Monday, 9 November 2009

Stockton is in a fightin' mood

I enjoy Michael Fitzgerald’s writing at the Stockton Record. This recent article does a good job of capturing the local sentiment that the city is always getting screwed over by the state. The sudden prison hospital announcement (not 1 but 2!) and the Governator’s celebration of the water package in Stockton (after ignoring the region through the whole debate) brought those feelings to a head. This city is riled up. Fitzgerald says its time for Stockton to fight.

In a staggering display of insensitivity, the governor of California last week chose Stockton as the spot in which to get goose bumps over passage of the state water package.

“Part of this package,” gushed Arnold Schwarzenegger, “is to … build a canal around the Delta. … That was great news this morning.”
Pause for applause. No applause…

May I suggest why? It’s not the cynical subversion of the legislative process…

It’s not the Quisling collaboration of certain big environmental groups…

It’s not the 1950s plan for dams and canals…

It’s the presumption that this region is such an afterthought that it really doesn’t matter whether its residents swallow the transparent greenwashing and legislative charade meant to conceal this late-model Owens Valley water grab.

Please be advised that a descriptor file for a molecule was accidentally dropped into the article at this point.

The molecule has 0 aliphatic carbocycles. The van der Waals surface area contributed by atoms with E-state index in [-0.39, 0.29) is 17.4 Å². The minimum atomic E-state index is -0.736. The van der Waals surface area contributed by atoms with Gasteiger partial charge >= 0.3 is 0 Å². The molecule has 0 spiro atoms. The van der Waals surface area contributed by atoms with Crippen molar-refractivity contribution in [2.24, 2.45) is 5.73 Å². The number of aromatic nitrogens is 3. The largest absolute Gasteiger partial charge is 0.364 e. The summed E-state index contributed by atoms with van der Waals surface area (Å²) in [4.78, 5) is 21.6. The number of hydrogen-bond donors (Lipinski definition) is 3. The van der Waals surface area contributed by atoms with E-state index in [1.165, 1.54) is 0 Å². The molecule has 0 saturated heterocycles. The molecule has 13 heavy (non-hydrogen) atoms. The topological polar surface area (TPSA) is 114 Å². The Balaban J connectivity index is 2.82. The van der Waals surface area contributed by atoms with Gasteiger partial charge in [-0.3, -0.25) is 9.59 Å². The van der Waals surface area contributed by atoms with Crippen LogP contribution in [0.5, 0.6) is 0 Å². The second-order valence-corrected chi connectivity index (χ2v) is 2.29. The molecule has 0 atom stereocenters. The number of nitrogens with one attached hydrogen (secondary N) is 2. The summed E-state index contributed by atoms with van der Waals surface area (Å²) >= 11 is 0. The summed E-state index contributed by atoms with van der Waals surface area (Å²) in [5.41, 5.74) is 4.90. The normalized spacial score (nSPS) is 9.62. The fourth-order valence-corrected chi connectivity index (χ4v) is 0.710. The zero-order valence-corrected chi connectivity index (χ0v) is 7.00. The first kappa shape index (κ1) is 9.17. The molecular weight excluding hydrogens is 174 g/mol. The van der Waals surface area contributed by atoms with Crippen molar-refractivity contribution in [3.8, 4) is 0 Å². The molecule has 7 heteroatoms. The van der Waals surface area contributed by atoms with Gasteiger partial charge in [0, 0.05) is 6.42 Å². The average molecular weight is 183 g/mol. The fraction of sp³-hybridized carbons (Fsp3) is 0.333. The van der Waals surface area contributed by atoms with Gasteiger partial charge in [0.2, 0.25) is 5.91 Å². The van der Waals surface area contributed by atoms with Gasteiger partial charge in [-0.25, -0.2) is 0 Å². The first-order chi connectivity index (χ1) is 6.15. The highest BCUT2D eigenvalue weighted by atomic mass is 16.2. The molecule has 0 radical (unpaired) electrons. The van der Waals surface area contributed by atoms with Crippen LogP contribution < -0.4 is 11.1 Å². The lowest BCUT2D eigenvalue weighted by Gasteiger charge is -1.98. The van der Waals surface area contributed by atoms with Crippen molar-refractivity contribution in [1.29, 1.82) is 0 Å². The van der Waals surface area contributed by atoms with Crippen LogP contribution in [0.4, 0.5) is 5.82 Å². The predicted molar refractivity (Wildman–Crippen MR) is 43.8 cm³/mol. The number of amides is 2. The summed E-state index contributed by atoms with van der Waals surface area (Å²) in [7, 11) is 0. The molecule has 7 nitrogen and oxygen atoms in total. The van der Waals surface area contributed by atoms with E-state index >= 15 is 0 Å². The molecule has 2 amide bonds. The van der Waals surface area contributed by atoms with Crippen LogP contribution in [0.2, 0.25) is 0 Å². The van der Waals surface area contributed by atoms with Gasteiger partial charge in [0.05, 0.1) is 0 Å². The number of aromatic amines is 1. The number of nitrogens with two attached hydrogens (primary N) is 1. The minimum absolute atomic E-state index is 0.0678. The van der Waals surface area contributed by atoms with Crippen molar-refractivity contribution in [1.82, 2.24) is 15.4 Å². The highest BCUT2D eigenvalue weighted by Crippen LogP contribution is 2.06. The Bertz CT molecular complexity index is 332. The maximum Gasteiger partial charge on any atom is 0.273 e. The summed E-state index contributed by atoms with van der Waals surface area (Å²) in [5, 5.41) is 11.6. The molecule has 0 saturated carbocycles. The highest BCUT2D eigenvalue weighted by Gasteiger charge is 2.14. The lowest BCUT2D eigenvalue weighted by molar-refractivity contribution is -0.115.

Same with prison officials…Without public hearing, they sent out a formal Notice of Decision…

Given all that, plus the prison system’s history of shamelessly broken promises, I’m surprised they could keep a straight face. They must inject themselves with Botox.

I’ll make a prediction about the other giant project involving this area, high-speed rail. I predict if that system ever gets built, the powers that be will renege on their promise to beef up traditional rail over the Altamont.
They’ll shrug helplessly and say they have no choice: there’s a budget crisis, a court order, unforeseeable new circumstances, a flat tire, their dog ate it…

But there is a point in all these endeavors when the fight moves into the courts. That, my friends, is a different kettle of smelt.

The law levels the playing field, more or less. Then beware, ye backroom boys; ye who rigged the political process; ye who funded the biased study; ye Astroturf; ye to whom the environmental impact report was no more than formality…

Maybe the city needs to imitate the water exporters get Burson-Marsteller and a comedian to get their message out.

[My apologies to Mr. Fitzgerald for chopping up his essay. click here to read the whole thing.]


About the Author

Ethan Jacob

Author & Editor

I am Ethan Jacob Executive Director of the Center for Business and Policy Research at the University of the Pacific, where I have a joint faculty appointment in the Eberhardt School of Business and the Public Policy Program in the McGeorge School of Law..

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